Well, it’s official now: “Government of Canada Accepts Recommendation to Impose 209 Conditions on Northern Gateway Proposal” (Government of Canada Press Release), which of course means the government conditionally approves the project. In a year or so, there will no doubt be a similar government approval of Kinder Morgan’s expansion of the TransMountain Pipeline. Meanwhile our own premier is busy pressure-selling us liquefied natural gas and it’s accompanying fracking to lead us all to prosperity.

The problem with these projects is not so much the danger of oil spills, gas-explosions, or poisoned water wells – although those dangers are very significant – but the much larger problem of climate change. Every piece of fossil fuel infrastructure that is newly built – pipeline, refinery, LNG plant, triple-hulled super tanker, etc. – will necessitate enough use to pay for its construction. That means that much more fossil fuel will have to be mined, shipped and burned before the pipeline (etc.) can be retired. That will probably take 20 years or more for each project. (The original TransMountain Pipeline is nearly 70 years old and the owners don’t seem to be ready to let it die yet).

The thing is that we don’t have 20 years to start a decline in the use of fossil fuel. We have to start immediately. This is why:

Globally, we are currently at about 0.8°C above the average temperature from 1900. The atmospheric carbon dioxide (CO2) level is about 400 parts per million (PPM), compared with 280 PPM at 1900. CO2 is the primary gas that’s causing the increased greenhouse effect. If we stopped using fossil fuels tomorrow, the amount of CO2 in the atmosphere would notnoticeably decline. It would decline, but very slowly. To reach pre-industrial levels will take centuries. We have not yet reached the “equilibrium warming” that the current 400 PPM will eventually give us. It’s already in the pipe: we’re committed through physics. The extra CO2 traps more heat than radiates back out of the atmosphere. The incoming radiation (heat) will balance with outgoing radiation when we have reached the equilibrium point. Then it stops warming and stays relatively constant (ignoring feedback loops and geographical discrepancies). The equilibrium warming for our current 400 PPM CO2 is 1.6°C – 2C°, which we will probably hit at about 2050. Two degrees is significant, because it is thought by many scientists to be the limit of what we can handle as a civilization and it is what all the governments of the world agreed to as a limit, at the Copenhagen Accord (even the Harper Government).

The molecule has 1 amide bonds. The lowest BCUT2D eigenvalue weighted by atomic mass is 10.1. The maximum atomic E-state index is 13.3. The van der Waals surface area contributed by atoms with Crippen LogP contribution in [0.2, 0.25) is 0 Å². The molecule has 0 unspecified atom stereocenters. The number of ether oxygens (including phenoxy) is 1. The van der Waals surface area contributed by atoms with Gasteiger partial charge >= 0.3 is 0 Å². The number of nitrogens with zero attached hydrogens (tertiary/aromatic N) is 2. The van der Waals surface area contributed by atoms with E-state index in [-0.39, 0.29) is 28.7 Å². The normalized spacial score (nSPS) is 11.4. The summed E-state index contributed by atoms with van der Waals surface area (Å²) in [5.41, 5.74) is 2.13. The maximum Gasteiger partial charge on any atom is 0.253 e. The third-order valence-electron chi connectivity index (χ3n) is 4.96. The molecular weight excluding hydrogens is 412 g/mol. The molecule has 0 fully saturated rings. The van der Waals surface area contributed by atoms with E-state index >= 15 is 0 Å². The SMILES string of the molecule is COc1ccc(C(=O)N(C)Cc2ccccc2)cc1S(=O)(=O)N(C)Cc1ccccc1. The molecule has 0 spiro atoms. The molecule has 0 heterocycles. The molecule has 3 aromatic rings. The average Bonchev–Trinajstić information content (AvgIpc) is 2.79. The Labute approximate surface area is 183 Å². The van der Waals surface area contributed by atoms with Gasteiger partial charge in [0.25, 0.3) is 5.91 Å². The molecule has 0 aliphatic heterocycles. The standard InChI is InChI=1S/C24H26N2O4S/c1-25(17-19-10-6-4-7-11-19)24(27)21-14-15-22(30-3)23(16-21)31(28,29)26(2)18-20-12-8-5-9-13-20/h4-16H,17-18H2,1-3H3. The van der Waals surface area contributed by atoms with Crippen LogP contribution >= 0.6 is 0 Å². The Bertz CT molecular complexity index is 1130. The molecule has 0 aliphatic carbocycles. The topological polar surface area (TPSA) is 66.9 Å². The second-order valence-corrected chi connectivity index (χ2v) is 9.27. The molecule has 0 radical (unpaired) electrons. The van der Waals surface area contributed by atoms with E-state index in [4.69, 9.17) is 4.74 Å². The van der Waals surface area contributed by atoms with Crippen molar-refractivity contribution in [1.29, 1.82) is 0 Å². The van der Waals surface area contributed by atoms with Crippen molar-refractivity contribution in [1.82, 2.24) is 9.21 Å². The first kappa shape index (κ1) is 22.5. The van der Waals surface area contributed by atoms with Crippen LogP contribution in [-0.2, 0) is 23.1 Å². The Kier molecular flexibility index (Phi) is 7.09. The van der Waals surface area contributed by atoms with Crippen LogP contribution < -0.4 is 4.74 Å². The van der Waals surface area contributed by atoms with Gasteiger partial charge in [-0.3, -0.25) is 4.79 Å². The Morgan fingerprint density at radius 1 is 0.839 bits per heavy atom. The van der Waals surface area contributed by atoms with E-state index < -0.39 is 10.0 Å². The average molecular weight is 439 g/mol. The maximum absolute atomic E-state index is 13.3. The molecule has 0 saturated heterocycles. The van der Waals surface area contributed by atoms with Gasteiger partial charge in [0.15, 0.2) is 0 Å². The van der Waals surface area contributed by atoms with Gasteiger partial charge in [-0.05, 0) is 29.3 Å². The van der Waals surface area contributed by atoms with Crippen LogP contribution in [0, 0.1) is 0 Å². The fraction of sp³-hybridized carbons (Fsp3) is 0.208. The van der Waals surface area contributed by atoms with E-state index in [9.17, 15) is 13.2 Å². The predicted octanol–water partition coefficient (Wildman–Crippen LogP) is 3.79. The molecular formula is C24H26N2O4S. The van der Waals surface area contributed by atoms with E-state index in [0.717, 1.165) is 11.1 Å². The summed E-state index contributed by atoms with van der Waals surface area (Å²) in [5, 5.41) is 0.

Obviously, we will have to adapt and probably spend a lot of money and effort to do so, even to handle 2°C.
But the real kicker is if we don’t move away from fossil fuels we’re heading for 4°C or more warming by 2100. That number just keeps going up in time past 2100 as long as we stay with business as usual. Those are the predictions from the IPCC (the International Panel on Climate Change — you know that UN sponsored organization that is a conspiracy of 95% of the world’s climate scientists to get research grants). Sea level is predicted to rise about a meter. Ocean acidification (aka “global warming’s evil twin”) will increase, due to the higher levels of CO2, and will be catastrophic for coral reefs and other shelled animals. It is already causing failures in oyster farms, due to inability to form shells in the more acidic seawater.

Obviously, we have to do something to change direction. Building more pipelines is clearly not the answer. The issue is not how many pipeline or LNG jobs we can create in the next couple of years, but whether we can pass on a habitable planet to our grandchildren.

Roy Howard
Dunster, BC